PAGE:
11. Thank you for sharing your story. It gives a sad man a bit of hope. I am experiencing the same situation your husband went through. I figured it out and came to the realization the church I had belonged to all my life was pulling a fast one on me. My wife however is digging in her heals. She refuses to even entertain the idea that she could be wrong. I understand it’s a scary thing to deviate from the perfect little plan being sold. It has become very difficult. She even refuses to continue with the marriage counseling I begged her to go to with me. 5 sessions and she was done. Do you have any advice for a husband desperate to help his wife see what’s really going on?

  12. Hey girl! We literally have the same exact story ! I would love to message you and asks a few questions. I couldn’t find you on Facebook! I’m Arielle Borcik if you wanna add me !

  13. I had the same heart wrenching story with my husband (we even left right before our 3rd child was baptized), except it wasn’t the CES letter that helped me. It was reading the books of the Marvelous Work and a Wonder that helped me clearly understand so I could leave the church without any bitterness or a shred of guilt. I am so much happier on the other side! All the questions in the CES letter and so much more, is fully answered in the books I read, especially in the Joseph Smith book: http://marvelousworkandawonder.com/js/index.htm.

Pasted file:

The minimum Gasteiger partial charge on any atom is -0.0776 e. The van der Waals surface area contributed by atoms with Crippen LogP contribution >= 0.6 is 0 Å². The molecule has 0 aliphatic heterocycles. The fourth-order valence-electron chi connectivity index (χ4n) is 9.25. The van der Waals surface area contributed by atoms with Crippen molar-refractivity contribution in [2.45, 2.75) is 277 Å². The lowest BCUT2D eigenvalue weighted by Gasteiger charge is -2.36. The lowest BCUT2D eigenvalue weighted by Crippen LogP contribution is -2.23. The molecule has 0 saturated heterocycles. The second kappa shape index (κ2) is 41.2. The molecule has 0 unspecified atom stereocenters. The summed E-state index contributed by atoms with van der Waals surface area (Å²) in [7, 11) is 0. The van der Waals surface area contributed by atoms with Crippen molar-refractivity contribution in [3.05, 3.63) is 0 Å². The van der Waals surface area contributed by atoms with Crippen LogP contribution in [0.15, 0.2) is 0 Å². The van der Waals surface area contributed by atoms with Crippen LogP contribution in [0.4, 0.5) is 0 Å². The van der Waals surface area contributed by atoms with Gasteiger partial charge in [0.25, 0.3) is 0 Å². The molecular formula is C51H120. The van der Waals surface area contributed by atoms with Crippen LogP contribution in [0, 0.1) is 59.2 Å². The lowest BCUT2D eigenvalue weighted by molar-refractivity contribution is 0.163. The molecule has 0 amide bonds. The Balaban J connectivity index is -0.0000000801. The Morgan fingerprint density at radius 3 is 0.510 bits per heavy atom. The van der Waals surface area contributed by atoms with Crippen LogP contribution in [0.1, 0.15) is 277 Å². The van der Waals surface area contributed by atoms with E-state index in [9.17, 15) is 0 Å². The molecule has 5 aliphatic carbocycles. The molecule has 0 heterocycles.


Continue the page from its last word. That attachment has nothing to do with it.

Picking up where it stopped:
There is life after being LDS 🙂 I wish your family strength and love on your journey!

  14. Hi, we are fairly similar to you guys but from Australia! 4 kids and married in the Temple. We left the church about 10 months ago but had been studding and trying to stay in for the past 3 years. We are finally out and I’m so glad we did it. It was extremely hard leaving the church was our life. We are moving on as a family now and finding new friends and discovering new ways of living. I’m grateful for some aspects of the church but also so grateful that we had the opportunity to leave before our kids were older and had become to brainwashed in that way of life and doctrines. The first few months were difficult but we have now settled into a new beginning and life is great!

    Good luck on your journey.

    Thanks for sharing your story. 😊